non red white and blue flags

I've been seeing flags made out of old wood with stained or burned stripes, instead of red white and blue. Or some have a single blue or red stripe to honor police and fire fighters. Is this okay? Or should all flags be red white and blue no matter what the material is?

Thanks

Flag Art

The Editors's picture

Hi, Danny: Should all U.S. flags be red, white, and blue? Yes, if they are meant to be flags. But if they are meant to be art of some sort, that’s a different story – and we didn’t get to be the “Old” Farmer by messing with art. Different renderings of the basic stars and stripes theme occur by the thousands, but that doesn’t make them proper. Still, the fact that people have the freedom to display them and not be thrown in the clinker represents one of the basic freedoms that Old Glory represents, so in a sense “art flags” and other knock-offs are a wonderful honoring of the real deal. Thanks for asking!

Hybrid Flag?

I am planning a women's health event and wanted to pass out mini flags for participants to hold during the 5k. Would it be okay/respectful for the flags to have the U.S flag on one side and the pink breast cancer awareness flag on the other side? If not, are there any other respectful ways to display both flags at once? Thanks!

Tie a Yellow Ribbon ... er, Pink

The Editors's picture

Hi, Lauren: Thanks for this unusual question! No, it’s not cool to have something on the other side of Old Glory. You might think that perhaps it might be possible to “fly” the U.S. flag at one end of the little staff and the breast cancer one on the other, holding it in the middle like a flag drill team member who twirls the double flag sticks, but that too is not kosher. What we suggest is also not found in the “rulebook” anywhere, but if you won’t tell that we said so, what you might do is tie a pink ribbon streamer at the top of each of your mini flags, which would certainly reinforce the message. Thanks for caring enough to ask and good luck!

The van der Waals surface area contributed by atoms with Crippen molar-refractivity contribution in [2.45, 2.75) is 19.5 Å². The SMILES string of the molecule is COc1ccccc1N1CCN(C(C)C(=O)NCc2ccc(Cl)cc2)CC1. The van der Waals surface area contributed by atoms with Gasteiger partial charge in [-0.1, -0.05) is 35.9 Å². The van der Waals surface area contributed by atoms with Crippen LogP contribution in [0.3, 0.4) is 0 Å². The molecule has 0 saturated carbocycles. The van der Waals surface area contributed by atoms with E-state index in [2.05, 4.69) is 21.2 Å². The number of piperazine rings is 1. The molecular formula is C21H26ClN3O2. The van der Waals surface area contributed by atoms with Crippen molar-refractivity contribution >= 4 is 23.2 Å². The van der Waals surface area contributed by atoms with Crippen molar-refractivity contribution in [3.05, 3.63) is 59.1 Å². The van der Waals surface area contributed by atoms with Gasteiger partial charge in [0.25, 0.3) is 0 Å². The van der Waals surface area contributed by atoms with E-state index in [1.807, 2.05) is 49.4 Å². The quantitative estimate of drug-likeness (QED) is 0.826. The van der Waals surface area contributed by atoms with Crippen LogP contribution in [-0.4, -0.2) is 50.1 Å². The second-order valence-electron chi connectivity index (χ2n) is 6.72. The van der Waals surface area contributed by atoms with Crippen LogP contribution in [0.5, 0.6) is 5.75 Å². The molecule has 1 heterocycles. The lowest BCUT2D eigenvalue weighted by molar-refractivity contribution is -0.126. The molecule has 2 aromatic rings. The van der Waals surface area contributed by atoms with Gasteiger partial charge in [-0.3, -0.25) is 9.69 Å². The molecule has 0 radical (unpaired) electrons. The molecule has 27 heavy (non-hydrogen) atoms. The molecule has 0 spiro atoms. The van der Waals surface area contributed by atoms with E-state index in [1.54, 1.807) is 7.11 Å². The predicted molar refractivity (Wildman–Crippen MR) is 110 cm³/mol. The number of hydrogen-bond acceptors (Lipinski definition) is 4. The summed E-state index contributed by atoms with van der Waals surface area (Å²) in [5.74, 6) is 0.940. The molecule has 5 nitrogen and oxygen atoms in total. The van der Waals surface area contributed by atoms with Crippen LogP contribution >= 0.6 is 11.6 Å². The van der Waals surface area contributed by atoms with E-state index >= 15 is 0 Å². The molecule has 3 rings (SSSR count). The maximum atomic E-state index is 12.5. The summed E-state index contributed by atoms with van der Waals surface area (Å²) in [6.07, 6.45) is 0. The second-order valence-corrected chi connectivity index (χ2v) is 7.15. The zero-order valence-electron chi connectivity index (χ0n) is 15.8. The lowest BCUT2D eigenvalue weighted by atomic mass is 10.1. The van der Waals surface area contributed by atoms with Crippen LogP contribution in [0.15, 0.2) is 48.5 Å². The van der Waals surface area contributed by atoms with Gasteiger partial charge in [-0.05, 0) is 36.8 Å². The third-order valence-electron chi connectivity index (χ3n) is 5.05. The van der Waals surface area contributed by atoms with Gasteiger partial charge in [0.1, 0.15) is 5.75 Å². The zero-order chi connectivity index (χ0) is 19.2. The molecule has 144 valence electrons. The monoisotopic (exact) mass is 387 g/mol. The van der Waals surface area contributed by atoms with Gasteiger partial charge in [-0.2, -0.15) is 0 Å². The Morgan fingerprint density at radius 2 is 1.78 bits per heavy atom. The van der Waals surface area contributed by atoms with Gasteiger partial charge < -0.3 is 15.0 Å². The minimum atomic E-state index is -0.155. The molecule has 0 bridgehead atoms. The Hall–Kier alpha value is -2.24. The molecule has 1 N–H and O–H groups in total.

To my last comment

Following to my last comment, I just don't know what to really do and I feel very terrible about it.

Accidentally stepped on a Flag

Hello, I ACCIDENTLY stepped on a US flag and I feel terrible, is there anything I can do to show that I didn't mean to do it or anything like that. I'm not sure how to put it but I think you would understand what I mean. Thanks

Forgiven

The Editors's picture

Hi, John: Thank you for being so conscientious! We know how you feel, but sometimes accidents happen. We’re sure that this is neither the first time that the U.S. flag has been accidentally disrespected, nor the last. But if your heart is in the right place, as yours is, no harm was done. You can continue to be the great patriot you are with a clear conscience and no worries. You’re forgiven! Thanks again, and Happy Holidays!

Flag